How do you know what you know? Where do you get your knowledge from? There are many different ways to understand and engage with the world around us. However, dominant knowledge systems in Western societies tend to value knowledge grounded in data, scientific analysis, logic, and theory. There are many knowledge systems which enhance meaning, help to appreciate complexity, and open up opportunities for change. Indigenous knowledge systems vary from one another and include a complex set of technologies developed and sustained by Indigenous peoples. These forms of knowledge are holistic, contextual, and relational and have been embedded in community practices, rituals, and relationships. There are some instances where knowledge systems overlap. Seeking out and holding space for multiple ways of knowing is important because privileging one knowledge system over others upholds dominant structures and can perpetuate systemic barriers.
Perry, E. S., & Duncan, A. C. (2017, June 2). Multiple Ways of Knowing: Expanding How We Know. Retrieved from https://nonprofitquarterly.org/2017/04/27/multiple-ways-knowing-expanding-know/
Battiste, M. (2002). Indigenous knowledge and pedagogy in First Nations education: A literature review with recommendations (pp. 1-69). Ottawa: National Working Group on Education. Retrieved fromhttps://www.afn.ca/uploads/files/education/24._2002_oct_marie_battiste_indigenousknowledgeandpedagogy_lit_review_for_min_working_group.pdf
Madjidi, K., & Restoule, J. P. (2008). Comparative indigenous ways of knowing and learning. Comparative and international education: Issues for teachers, 77-106. Retrieved from https://www.scribd.com/document/338903018/Madjidi-Comparative-Indigenous-Ways-p-1-16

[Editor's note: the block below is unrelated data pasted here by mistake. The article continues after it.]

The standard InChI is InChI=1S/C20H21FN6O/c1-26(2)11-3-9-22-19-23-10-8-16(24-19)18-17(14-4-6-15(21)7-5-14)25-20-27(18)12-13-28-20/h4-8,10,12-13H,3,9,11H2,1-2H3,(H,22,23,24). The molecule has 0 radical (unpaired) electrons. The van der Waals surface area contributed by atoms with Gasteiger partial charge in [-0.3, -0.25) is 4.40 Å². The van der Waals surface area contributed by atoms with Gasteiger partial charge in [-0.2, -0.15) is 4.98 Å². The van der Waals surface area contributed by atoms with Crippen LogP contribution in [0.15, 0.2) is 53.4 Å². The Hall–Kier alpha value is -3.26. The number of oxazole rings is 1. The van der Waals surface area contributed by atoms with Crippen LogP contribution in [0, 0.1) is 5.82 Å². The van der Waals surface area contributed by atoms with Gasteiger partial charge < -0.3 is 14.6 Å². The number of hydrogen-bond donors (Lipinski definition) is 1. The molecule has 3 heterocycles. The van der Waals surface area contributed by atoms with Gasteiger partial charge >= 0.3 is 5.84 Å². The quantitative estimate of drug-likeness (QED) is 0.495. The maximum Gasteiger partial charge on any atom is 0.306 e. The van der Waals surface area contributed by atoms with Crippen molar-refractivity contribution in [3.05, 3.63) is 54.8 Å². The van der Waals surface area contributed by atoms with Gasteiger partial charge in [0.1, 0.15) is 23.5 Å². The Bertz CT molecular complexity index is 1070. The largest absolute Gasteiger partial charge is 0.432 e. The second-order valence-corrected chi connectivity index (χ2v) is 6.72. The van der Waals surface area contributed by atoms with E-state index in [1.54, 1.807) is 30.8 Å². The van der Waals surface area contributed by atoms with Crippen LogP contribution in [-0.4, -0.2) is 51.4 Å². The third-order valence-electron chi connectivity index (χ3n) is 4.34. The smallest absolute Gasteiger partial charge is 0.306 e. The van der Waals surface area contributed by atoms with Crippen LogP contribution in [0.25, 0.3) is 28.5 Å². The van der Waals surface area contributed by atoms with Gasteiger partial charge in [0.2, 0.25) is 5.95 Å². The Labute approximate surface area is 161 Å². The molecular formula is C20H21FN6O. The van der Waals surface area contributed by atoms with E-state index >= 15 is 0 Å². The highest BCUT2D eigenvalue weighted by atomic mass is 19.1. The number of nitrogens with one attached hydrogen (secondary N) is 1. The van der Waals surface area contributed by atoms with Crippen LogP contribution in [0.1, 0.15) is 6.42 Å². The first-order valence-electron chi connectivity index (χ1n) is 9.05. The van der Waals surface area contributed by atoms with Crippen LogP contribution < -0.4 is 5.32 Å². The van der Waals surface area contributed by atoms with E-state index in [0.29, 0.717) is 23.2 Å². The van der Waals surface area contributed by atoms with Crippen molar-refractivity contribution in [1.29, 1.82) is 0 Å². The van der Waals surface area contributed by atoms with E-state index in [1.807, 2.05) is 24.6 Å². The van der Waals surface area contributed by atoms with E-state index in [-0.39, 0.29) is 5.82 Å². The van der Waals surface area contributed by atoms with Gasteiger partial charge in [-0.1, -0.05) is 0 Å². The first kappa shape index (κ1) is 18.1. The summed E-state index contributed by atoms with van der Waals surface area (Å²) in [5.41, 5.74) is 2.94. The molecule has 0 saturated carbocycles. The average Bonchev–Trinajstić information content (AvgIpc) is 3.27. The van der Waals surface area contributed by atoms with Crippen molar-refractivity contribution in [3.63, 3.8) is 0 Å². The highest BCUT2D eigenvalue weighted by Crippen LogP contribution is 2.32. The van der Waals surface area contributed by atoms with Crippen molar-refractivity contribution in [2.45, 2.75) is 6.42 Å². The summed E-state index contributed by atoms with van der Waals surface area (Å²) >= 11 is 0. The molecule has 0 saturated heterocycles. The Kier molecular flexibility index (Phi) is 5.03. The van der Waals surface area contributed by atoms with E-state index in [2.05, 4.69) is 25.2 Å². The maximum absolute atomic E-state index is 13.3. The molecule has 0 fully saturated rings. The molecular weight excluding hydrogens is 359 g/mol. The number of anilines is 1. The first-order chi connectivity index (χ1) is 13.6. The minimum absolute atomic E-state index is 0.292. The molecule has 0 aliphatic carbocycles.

University of Toronto: Ontario Institute for Studies in Education. (n.d.). Indigenous Ways of Knowing E-Learning Course.
This module is one in a set of learning modules created to support and inspire educators and future teachers to gain a deeper understanding of Indigenous perspectives and an appreciation of how Indigenous knowledge and worldviews can assist all learners in their educational journey. The modules include suggested activities for further application of the concepts. Everything is free and open source. Created by Jean-Paul Restoule (Anishinaabe) a member of the Dokis First Nation. He is an associate professor of Aboriginal Education at the Ontario Institute for Studies in Education of the University of Toronto.
When beginning to understand community needs, it's important to step back and question who is identifying the need and how the need is being identified. The perspective from which a needs assessment is done has deep implications for the work.
Community-based needs assessments should consider assets and accurately reflect multiple perspectives from that community and what they see as most important. A thorough needs assessment also considers the history of change in a community, including who was engaged in the past, and an understanding of the impact of previous work to identify needs.
The Community Tool Box is a free, online resource for those working to build healthier communities and bring about social change. It offers thousands of pages of tips and tools for taking action in communities. It is developed and managed by the KU (University of Kansas) Center for Community Health and Development
The Needs Assessment Resource Guide is a product of the Quality Improvement and Innovation Partnership and its Working Group on Evaluation, Measurement and Needs Assessment -
Comprehensive Needs Assessment: Materials adapted from “Planning and Conducting Needs Assessments: A Practical Guide” (1995) -
A Community Needs Assessment Guide A Brief Guide on How to Conduct a Needs Assessment -
Racial Equity Tools – Tip sheets: How can we Assess Our Community, and What are the Initial Steps and Considerations for Doing Racial Equity Work? Retrieved from